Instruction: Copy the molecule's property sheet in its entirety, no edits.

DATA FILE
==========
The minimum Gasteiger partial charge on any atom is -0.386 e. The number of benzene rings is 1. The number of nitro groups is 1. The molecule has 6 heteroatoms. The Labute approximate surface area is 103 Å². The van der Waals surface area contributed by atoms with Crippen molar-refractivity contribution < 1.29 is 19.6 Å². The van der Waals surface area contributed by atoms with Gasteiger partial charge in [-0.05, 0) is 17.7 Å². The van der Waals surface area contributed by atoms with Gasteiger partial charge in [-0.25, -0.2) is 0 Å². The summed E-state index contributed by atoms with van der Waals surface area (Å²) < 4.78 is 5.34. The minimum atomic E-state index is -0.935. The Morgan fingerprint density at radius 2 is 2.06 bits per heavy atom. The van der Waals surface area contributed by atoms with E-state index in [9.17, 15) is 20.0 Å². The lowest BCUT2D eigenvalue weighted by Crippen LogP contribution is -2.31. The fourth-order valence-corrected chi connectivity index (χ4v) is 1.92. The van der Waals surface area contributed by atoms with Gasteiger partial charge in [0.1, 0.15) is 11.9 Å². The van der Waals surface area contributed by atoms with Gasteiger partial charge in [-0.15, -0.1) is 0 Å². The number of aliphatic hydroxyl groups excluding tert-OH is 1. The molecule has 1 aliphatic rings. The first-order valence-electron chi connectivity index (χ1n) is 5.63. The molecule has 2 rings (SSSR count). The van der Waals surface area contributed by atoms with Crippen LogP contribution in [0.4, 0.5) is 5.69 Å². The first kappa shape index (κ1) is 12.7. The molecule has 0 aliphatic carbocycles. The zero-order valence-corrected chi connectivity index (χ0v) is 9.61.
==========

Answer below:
The minimum Gasteiger partial charge on any atom is -0.386 e. The number of benzene rings is 1. The number of nitro groups is 1. The molecule has 6 heteroatoms. The Labute approximate surface area is 103 Å². The van der Waals surface area contributed by atoms with Crippen molar-refractivity contribution < 1.29 is 19.6 Å². The van der Waals surface area contributed by atoms with Gasteiger partial charge in [-0.05, 0) is 17.7 Å². The van der Waals surface area contributed by atoms with Gasteiger partial charge in [-0.25, -0.2) is 0 Å². The summed E-state index contributed by atoms with van der Waals surface area (Å²) < 4.78 is 5.34. The minimum atomic E-state index is -0.935. The Morgan fingerprint density at radius 2 is 2.06 bits per heavy atom. The van der Waals surface area contributed by atoms with E-state index in [9.17, 15) is 20.0 Å². The lowest BCUT2D eigenvalue weighted by Crippen LogP contribution is -2.31. The fourth-order valence-corrected chi connectivity index (χ4v) is 1.92. The van der Waals surface area contributed by atoms with Gasteiger partial charge in [0.1, 0.15) is 11.9 Å². The van der Waals surface area contributed by atoms with Gasteiger partial charge in [-0.15, -0.1) is 0 Å². The number of aliphatic hydroxyl groups excluding tert-OH is 1. The molecule has 1 aliphatic rings. The first-order valence-electron chi connectivity index (χ1n) is 5.63. The molecule has 2 rings (SSSR count). The van der Waals surface area contributed by atoms with Crippen LogP contribution in [0.4, 0.5) is 5.69 Å². The first kappa shape index (κ1) is 12.7. The molecule has 0 aliphatic carbocycles. The zero-order valence-corrected chi connectivity index (χ0v) is 9.61.